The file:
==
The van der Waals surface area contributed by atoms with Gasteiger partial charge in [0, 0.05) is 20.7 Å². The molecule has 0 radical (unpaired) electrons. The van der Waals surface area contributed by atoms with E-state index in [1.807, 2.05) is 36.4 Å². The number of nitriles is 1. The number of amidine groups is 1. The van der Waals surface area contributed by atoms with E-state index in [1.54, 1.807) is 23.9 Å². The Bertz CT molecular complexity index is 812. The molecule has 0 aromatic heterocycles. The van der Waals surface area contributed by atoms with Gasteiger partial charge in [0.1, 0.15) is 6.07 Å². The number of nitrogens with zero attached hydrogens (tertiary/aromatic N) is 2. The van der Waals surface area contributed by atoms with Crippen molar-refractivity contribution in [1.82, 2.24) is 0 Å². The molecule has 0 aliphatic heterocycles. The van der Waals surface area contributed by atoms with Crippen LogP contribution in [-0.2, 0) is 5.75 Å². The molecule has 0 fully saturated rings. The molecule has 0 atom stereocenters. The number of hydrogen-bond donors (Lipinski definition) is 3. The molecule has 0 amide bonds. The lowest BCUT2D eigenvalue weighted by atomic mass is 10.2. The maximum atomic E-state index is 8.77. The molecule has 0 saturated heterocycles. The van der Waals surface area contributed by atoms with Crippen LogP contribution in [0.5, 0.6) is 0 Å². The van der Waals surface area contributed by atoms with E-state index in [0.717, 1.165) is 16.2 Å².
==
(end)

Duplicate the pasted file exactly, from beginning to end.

The van der Waals surface area contributed by atoms with Gasteiger partial charge in [0, 0.05) is 20.7 Å². The molecule has 0 radical (unpaired) electrons. The van der Waals surface area contributed by atoms with E-state index in [1.807, 2.05) is 36.4 Å². The number of nitriles is 1. The number of amidine groups is 1. The van der Waals surface area contributed by atoms with E-state index in [1.54, 1.807) is 23.9 Å². The Bertz CT molecular complexity index is 812. The molecule has 0 aromatic heterocycles. The van der Waals surface area contributed by atoms with Gasteiger partial charge in [0.1, 0.15) is 6.07 Å². The number of nitrogens with zero attached hydrogens (tertiary/aromatic N) is 2. The van der Waals surface area contributed by atoms with Crippen molar-refractivity contribution in [1.82, 2.24) is 0 Å². The molecule has 0 aliphatic heterocycles. The van der Waals surface area contributed by atoms with Crippen LogP contribution in [-0.2, 0) is 5.75 Å². The molecule has 0 fully saturated rings. The molecule has 0 atom stereocenters. The number of hydrogen-bond donors (Lipinski definition) is 3. The molecule has 0 amide bonds. The lowest BCUT2D eigenvalue weighted by atomic mass is 10.2. The maximum atomic E-state index is 8.77. The molecule has 0 saturated heterocycles. The van der Waals surface area contributed by atoms with Crippen LogP contribution in [0.5, 0.6) is 0 Å². The van der Waals surface area contributed by atoms with E-state index in [0.717, 1.165) is 16.2 Å².